The bass line and the melody line work together in a very interesting way on “Logan.” You came up with the bass line first. Did you play it or is Bryan Beller playing that?

Bryan’s playing it. I don’t play any bass on the record at all. It’s all Bryan. I wrote all that stuff out. All the parts are all written out for the whole record.

So everybody was reading charts for these tunes?

Yes. They received the demos for all the songs, as well as the charts, and they each learned them however they learned them. Some of them were reading for the sessions, and some of them already had it memorized. But I always want people to put their personalities into it. I love it when they come up with ideas like, “This could be cool in this octave,” or “this fill might work here.” The people on the album are there because I love the way they play. I don’t want them to sound like the way I played on the demos. I want them to sound like them playing my parts.

In the last interview you did with us you talked about how you like to modify or create scales. Do you have any new ones that you’ve come up with?

I do. I spent nine weeks in India a few years ago and I really loved getting to learn about Indian music. I was influenced by some of the ragas that I heard, so I wrote a scale that is based on one of them. I call it the Chennai scale, because I was staying most of the time outside of Chennai, India. And then from that scale I created a really cool arpeggio that I used in some of the solos on this album—“Surprised” and I think “Where Somewhere.” The whole solo is not out of that scale; it’s just part of the solo. I also created another scale recently. I wanted to make a scale up that employs the flat 13 and the sharp 9 to use over a dominant chord. It’s not really a scale, it’s an arpeggio actually, with a sharp 9, a flat 9, a flat 13, a major 3rd, and a flat 7. This is a fairly new one that I haven’t incorporated into my playing yet. I’m still kind of messing around with it. It takes a few years for these things to truly become part of my vocabulary without having to consciously think about them. I need to get them not just under my fingers, but in my ear and my head too.

What would you say was your biggest takeaway from playing in the Saturday Night Live band?

My biggest takeaway is that I need to practice my sight-reading more [laughs]. I did okay. In that band, you have one rehearsal and you don’t get sent the music beforehand. You go and you sight-read and you’re playing in a band with these horn players that can read bug sh*t. They can read anything. As a guitar player, there’s more than one place to play the same note. So guitar players aren’t the best sight-readers sometimes, because you have to figure out your positions and stuff. My reading is decent, but I still could use some work on it. I can sight-read any chord symbols—that’s fine for me. Even weird chords or whatever, I can grab instantly. But the melody lines with syncopated sixteenth-note rhythms and wide intervals and stuff—that’s tricky.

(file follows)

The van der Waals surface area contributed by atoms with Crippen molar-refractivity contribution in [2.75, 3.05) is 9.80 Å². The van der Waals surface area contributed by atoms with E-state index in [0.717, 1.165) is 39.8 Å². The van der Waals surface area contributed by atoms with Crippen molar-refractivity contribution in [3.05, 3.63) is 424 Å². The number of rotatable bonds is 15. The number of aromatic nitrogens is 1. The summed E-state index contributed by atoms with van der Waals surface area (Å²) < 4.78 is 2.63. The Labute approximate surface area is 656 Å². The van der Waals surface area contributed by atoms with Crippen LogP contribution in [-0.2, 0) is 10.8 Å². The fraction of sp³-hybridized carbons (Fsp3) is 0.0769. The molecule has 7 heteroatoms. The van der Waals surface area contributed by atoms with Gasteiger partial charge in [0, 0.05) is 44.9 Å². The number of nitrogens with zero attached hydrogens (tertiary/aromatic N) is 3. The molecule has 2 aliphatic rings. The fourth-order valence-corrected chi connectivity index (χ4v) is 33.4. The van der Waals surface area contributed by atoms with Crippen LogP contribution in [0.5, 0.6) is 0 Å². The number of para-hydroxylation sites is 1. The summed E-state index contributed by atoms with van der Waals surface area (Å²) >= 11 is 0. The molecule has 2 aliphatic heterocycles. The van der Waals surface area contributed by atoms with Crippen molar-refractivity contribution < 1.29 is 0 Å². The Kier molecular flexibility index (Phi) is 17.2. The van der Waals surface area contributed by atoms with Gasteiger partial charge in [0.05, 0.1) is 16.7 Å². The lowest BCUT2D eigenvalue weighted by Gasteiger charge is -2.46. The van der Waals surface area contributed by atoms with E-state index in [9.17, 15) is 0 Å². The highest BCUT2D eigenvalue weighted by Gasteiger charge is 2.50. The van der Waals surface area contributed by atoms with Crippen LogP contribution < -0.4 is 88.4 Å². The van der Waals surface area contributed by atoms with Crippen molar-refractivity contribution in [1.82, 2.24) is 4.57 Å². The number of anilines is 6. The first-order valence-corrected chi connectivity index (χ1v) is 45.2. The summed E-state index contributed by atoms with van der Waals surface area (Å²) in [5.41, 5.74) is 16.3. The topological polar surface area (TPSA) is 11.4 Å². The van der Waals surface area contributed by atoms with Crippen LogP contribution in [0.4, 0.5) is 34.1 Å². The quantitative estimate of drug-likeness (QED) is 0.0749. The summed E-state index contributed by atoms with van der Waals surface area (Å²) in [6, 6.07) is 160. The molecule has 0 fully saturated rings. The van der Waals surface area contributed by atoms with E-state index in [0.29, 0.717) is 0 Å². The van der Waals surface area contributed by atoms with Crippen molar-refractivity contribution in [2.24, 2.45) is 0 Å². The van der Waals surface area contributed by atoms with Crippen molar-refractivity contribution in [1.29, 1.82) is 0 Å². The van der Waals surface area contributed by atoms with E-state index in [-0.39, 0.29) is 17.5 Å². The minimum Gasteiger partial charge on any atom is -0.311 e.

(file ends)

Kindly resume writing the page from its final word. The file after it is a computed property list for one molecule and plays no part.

You’ve covered a wide range of styles over the years, but do you think in terms of styles or is it all connected in your mind?

It’s all connected in my mind. I have a very eclectic taste in music. I love many, many different styles. I’ll get inspired by listening to a certain thing at one point and that will influence me. I feel that it all comes together in my writing. I just write what I hear.

Alex Skolnick on Playing with Jane Getter

Jazzy rocker Alex Skolnick is on three tunes on the latest Jane Getter Premonition album, as well as being in the live band. Here he shares his thoughts on what it’s like to play alongside Getter.

“Jane’s playing recalls a time before things got divided into very different camps,” says Skolnick. “For example, the shred-guitar scene has plenty of folks who are technically impressive but never learned advanced harmony and how to interact with horn players and pianists, so there’s little or no jazz influence. Meanwhile, there seems to have been an expectation in the modern jazz guitar scene to stay as far away from rock tone, licks, and dynamics as possible. But before then, there was a crop of great players who really could do both—sound good in a rock band or a jazz combo with horns and piano—folks like Mike Stern, Wayne Krantz, and Jon Herington come to mind. Jane’s approach reminds me of that era. She’s not afraid to rock out, but clearly has the vocabulary of a jazz artist. She has no problem exploring bends and pentatonics that are familiar to rockers, but she spices it all up with these cool angular, chromatic shapes.

“We’ve both done jazz and rock. She’s been in jazz a bit longer and I have more rock experience, but there’s still plenty of common ground, so it works really well. I’ll hear patterns of hers, some of them quite advanced, and I’ll try to answer that with my own interpretation of it, and vice versa. A good tradeoff is like a good verbal conversation.”